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Notorious Pennhurst hospital campus gets Pa. grant toward rebirth as business park

The $4 million state grant and a $6 million loan will be used to prepare some of Pennhurst's 23 buildings for reuse, while others will be demolished. The Halloween haunted house is expected to continue operating for the foreseeable future.

Buildings on the Pennhurst campus in 2009 photo.
Buildings on the Pennhurst campus in 2009 photo.Read moreCourtesy of Sarah McConnell

An operator of the yearly Halloween attraction at the former Pennhurst State School and Hospital for the disabled in Chester County wants to restore the infamous property to year-round use as a complex of offices and industrial buildings.

Those ambitions got a boost last week when the Delaware-based developer Derek Strine's plan for the 111-acre site in East Vincent Township was awarded a $10 million grant-and-loan package from a state program aimed at funding early site preparation for big projects.

Two other Philadelphia-area projects received funding from the "Business in Our Sites" program: the redevelopment of Cyprus Foote Mineral Co.'s former ore-processing facility in Chester County's East Whiteland Township into a complex of data centers, and the conversion of a former Rohm & Haas chemicals research-and-development campus in Lower Gwynedd Township, Montgomery County, into an office and lab park.

Statewide, $19 million in grants and $34.1 million in loans were awarded for seven projects in six counties, which are projected to create more than 3,300 jobs, the office of Gov. Wolf said in a release.

The plan being pursued by Strine and his brother Andy for the former Pennhurst hospital campus calls for "a large distribution facility" and other industrial structures, new office development, and the renovation of six existing buildings for additional commercial use, amid ample open space, according to a funding request provided by the governor's office.

Derek Strine said his venture, Pennhurst LLC, decided to focus on commercial uses in its $100 million to $130 million plan for the property after market studies revealed that potential residents may be repelled by its troubled past as a mental hospital where patients were mistreated. The campus housed people with physical and mental disabilities for eight decades until 1987, when it closed after courts found conditions there unsanitary, dangerous, and inhumane.

"It's notorious, so we kind of decided we couldn't go with residential," said Derek Strine, who with his brother owns the Wilmington-based Investors Realty Inc., a developer and owner of single-family and mobile-home communities and self-storage facilities.

Derek Strine said he became involved with the Pennhurst property after he and a partner who had been operating the Valley of Horrors corn maze near Kennett Square relocated their Halloween attraction to an administrative building on the campus, which became home to the yearly Pennhurst Asylum haunted house. Some critics have called for the attraction's closure, saying it disrespects the suffering of former patients and presents a distorted image of the mentally ill.

Pennhurst LLC acquired the property by taking over a $7.5 million mortgage on the land from an affiliate of Dallas billionaire Andy Beal's Beal Bank, Strine said. Beal had assumed that debt in 2014 during a selloff of assets previously held by Nova Bank of Berwyn, which went out of business, according to records filed with the Chester County recorder's office.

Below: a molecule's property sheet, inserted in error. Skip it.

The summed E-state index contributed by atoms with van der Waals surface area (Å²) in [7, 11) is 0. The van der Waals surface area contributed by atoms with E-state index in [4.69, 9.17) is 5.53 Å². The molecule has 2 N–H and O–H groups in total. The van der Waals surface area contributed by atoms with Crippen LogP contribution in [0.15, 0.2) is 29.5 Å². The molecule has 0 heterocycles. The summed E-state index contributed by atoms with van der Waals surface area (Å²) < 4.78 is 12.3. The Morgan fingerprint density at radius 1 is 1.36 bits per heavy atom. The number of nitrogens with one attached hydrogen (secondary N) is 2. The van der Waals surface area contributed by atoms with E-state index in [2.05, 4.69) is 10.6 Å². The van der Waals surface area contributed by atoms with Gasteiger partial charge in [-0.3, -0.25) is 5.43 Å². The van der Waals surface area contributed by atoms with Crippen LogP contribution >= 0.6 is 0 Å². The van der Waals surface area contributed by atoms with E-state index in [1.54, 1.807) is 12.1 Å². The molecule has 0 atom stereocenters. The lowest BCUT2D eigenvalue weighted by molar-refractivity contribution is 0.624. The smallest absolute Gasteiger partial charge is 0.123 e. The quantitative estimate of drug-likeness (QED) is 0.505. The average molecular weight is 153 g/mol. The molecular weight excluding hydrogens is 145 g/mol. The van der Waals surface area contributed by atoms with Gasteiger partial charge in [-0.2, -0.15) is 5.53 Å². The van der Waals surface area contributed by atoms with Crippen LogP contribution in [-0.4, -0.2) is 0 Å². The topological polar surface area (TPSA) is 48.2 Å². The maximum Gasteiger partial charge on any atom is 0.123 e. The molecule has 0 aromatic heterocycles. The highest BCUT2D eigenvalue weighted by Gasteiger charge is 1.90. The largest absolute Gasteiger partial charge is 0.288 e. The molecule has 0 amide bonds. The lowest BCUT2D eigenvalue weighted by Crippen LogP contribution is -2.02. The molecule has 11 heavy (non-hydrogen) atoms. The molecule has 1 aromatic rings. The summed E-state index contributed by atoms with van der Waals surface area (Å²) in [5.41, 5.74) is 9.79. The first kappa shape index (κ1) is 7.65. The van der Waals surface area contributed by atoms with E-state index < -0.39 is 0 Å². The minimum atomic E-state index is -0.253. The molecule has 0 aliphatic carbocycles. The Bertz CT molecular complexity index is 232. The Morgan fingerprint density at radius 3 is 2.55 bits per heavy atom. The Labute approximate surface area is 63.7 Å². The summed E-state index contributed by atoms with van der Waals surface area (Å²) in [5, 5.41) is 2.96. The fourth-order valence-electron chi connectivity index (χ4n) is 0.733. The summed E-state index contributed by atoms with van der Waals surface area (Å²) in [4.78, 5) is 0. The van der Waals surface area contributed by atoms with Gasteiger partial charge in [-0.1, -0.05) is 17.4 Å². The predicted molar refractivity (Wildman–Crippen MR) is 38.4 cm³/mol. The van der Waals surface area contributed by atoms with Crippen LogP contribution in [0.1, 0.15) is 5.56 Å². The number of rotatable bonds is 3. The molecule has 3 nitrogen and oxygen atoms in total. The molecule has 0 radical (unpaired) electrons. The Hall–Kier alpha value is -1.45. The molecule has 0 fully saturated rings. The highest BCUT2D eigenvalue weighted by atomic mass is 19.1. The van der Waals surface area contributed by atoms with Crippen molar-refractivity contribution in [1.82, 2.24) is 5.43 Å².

The newly awarded state funding, consisting of a $4 million grant and a $6 million loan, will be used to begin reversing some of the damage caused to the site's 23 buildings by vandals over the years, with structures beyond repair being demolished, Strine said. That preliminary work, which will also include grading, infrastructure, and street construction, will likely begin some time next year, he said.

While final plans for the site are still being devised, it will likely include for-sale office space for professional users such as doctors, for which there is strong demand in the area, Strine said. Development will consist of newly built structures and the reuse of existing buildings that can be salvaged, he said.

Strine said a museum or other venue to recognize the site's history and display artifacts from active use is planned for the property, but the Halloween haunted house is expected to continue operating for the foreseeable future.

"As a commercial real estate project, it's very well-situated" along U.S. Route 422 and Pennsylvania Route 724, Strine said. "As a haunted attraction, it has the bones of being the top attraction in the country."

Elsewhere in Chester County, a development team involving the West Chester-based Walters Co. and Roskamp Management Co. of Sarasota, Fla., was awarded a $4 million grant and a $6 million loan through the state funding program to prepare the 98-acre Cyprus Foote Mineral site for two 360,000-square-foot data centers. The power-generation firm Calpine Corp. also plans to build a solar plant at the site to help supply the data facilities' electricity.

In Montgomery County, the planned redevelopment of Rohm & Haas's former research campus into what is being called the Spring House Technology Park was awarded a $4 million grant and an $8 million loan. The Horsham-based MRA Group purchased the property for $10 million in March from the Dow Co., which acquired Rohm & Haas in 2012.